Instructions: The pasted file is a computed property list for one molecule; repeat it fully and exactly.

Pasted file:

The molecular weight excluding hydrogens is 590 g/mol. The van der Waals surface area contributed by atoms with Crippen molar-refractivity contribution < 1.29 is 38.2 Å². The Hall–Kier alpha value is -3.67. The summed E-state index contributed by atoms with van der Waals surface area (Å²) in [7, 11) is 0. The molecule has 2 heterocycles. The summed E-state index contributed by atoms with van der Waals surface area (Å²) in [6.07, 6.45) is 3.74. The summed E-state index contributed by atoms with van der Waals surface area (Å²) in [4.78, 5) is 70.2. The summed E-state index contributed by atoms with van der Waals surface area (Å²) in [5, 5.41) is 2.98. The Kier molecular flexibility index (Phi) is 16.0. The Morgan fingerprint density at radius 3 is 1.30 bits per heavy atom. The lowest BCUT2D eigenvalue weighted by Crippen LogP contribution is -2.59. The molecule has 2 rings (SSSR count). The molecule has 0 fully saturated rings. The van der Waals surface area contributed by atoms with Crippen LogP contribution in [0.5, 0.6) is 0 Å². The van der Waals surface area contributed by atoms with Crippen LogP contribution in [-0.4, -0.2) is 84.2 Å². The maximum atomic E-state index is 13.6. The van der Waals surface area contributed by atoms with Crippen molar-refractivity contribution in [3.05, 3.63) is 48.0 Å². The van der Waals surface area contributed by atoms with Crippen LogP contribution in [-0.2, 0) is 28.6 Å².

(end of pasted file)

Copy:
The molecular weight excluding hydrogens is 590 g/mol. The van der Waals surface area contributed by atoms with Crippen molar-refractivity contribution < 1.29 is 38.2 Å². The Hall–Kier alpha value is -3.67. The summed E-state index contributed by atoms with van der Waals surface area (Å²) in [7, 11) is 0. The molecule has 2 heterocycles. The summed E-state index contributed by atoms with van der Waals surface area (Å²) in [6.07, 6.45) is 3.74. The summed E-state index contributed by atoms with van der Waals surface area (Å²) in [4.78, 5) is 70.2. The summed E-state index contributed by atoms with van der Waals surface area (Å²) in [5, 5.41) is 2.98. The Kier molecular flexibility index (Phi) is 16.0. The Morgan fingerprint density at radius 3 is 1.30 bits per heavy atom. The lowest BCUT2D eigenvalue weighted by Crippen LogP contribution is -2.59. The molecule has 2 rings (SSSR count). The molecule has 0 fully saturated rings. The van der Waals surface area contributed by atoms with Crippen LogP contribution in [0.5, 0.6) is 0 Å². The van der Waals surface area contributed by atoms with Crippen LogP contribution in [-0.4, -0.2) is 84.2 Å². The maximum atomic E-state index is 13.6. The van der Waals surface area contributed by atoms with Crippen molar-refractivity contribution in [3.05, 3.63) is 48.0 Å². The van der Waals surface area contributed by atoms with Crippen LogP contribution in [-0.2, 0) is 28.6 Å².